Ready or Not

We leave for Shanghai in a few days, with a stop in Chicago to visit family before we fly out of O’Hare airport. We’ll be there for six weeks. We’ve been doing a lot in preparation for the trip.

(Image courtesy of Wikitravel)

We made a list of things To Do and a list of things To Buy.

We did things and crossed them off the To Do list.

We bought things and crossed them off the To Buy list.

Between the buying, doing, and the usual day-to-day stuff, my Chinese studies have slipped a bit. But, hey, I’m about to get a crash course in Mandarin. I look forward to confused looks at my clunky tone-deaf Mandarin.

We counted out the pairs of underwear, socks, shirts, and shorts we would need. We’ve been doing laundry nonstop for the past week. We started to pack and realized we’ll need one more bag…

We’ve received help from some Chinese friends about using phones in China. They were kind enough to give us a prepaid SIM card. And as a bonus, we’ll get to see them in Shanghai while they’re visiting family.

It’s a good thing we never got around to recycling our several years old Motorola flip phones. Those phones work on GSM networks. Getting an unlock code for one of them proved more expensive ($25) than buying an old unlocked phone off of eBay ($18). Go figure.

We’ve researched Shanghai and China through guidebooks and the Internet, trying to learn as much as we can before we arrive. Reading about all the things to see and do has only made us more excited about the trip.

For instance, while researching food in Shanghai, I discovered CNN’s list of 35 Shanghai street foods that should not be missed.

All I can say is “yes” to all of those tiny little adventures in food, just like we’re saying “yes” to this big adventure.

Wish us luck!

What I’ll Have to Do Without in China

As I said in a previous post, my family is going to be living in Shanghai for just under a month and a half while my wife teaches in a Study Abroad program run by a Chinese university. We leave in two weeks. While there are many things we’re excited to see and do, there are a number of things I’ll have to do without and they fall into two categories: Websites and Food.

Websites

I will not have access to Facebook, Twitter, or this blog. The latter because WordPress is my blog host and WordPress.com and all of its blogs are blocked by the Chinese government. Facebook and Twitter are of course well-known social networking sites that are blocked by the Chinese government because they don’t censor content that the Chinese authorities find offensive.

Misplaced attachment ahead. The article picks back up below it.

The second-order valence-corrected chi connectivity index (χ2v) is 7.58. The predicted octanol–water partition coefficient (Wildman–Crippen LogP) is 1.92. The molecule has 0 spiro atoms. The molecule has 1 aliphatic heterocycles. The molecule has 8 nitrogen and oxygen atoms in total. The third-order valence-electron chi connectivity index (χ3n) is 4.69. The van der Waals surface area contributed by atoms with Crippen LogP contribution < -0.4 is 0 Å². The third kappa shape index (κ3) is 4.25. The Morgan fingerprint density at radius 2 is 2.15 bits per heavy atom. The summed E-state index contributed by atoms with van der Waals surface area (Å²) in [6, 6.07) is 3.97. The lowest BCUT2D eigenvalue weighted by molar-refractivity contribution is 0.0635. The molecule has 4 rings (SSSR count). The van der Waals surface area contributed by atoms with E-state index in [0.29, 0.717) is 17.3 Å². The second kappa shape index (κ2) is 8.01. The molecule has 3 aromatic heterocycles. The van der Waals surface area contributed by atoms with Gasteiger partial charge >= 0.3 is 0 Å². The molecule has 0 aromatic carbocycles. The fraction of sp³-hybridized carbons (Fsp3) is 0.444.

(Incidentally, if you want to see which web sites are blocked at any given time by the Chinese government, you should check out GreatFire.org. It’s a website whose goal is to bring “transparency to the Great Firewall of China.”)

This means that as far as communication is concerned, I think my Yahoo account will be the only reliable one. Google is blocked, but I’ve read reports that Gmail is accessible but very slow.

There are ways to get around this, I know. From proxy servers to VPNs. But honestly, I’d like a break from these very useful but time-sucking websites that have become somewhat indispensable to my daily existence in the USA. I’m going to treat this digital inaccessibility as an experiment.

What I plan to do is write up a daily log of the things we did and saw and my impressions of them, and then, when I return to the States, write them up on this blog. I’d like to share our experiences of Shanghai and China through words and images. We’re going to use our camera quite a lot. So while you won’t be able to follow our adventures as they happen, which is unfortunate, readers of this blog will be able to “catch up” when I return.

Food

My wife and I are looking forward to the grand culinary adventure of eating in Shanghai. Our kids are a completely different story.

Our son and daughter are picky eaters, with our son being extremely picky. We’re going to bring peanut butter so that we have one familiar source of protein. I was heartened to discover that Kentucky Fried Chicken is very popular in China and that they sell Popcorn Chicken. This is the only animal protein we can get our kids to eat. (I told you they were picky). No, they don’t eat black beans, lentils, or any other legumes other than peanuts.

As far as the rest…well, without things like Cheerios and Frosted Mini-wheats, I’m not sure what they will eat in the morning for breakfast. They like pasta and noodles, but plain with maybe something like olive oil on it. I’m going to have to learn how to ask for “plain” noodles in noodle shops in Mandarin. I suspect I will get very good at it, having to do it so often.

Dairy products are not popular in China. Milk has become more popular with babies and small children starting to drink it. But yogurt and especially cheese are not popular. Our kids love kids yogurt like Trix yogurt and various kinds of yogurt straws. Us Americans consume a lot of dairy products. I’ve actually cut back on my dairy intake during the past year, due to health reasons. (There’s a blog post about that yet to be written.)

These are some of the challenges I’m going to face while in China. I’m sure there will be plenty of others still unseen.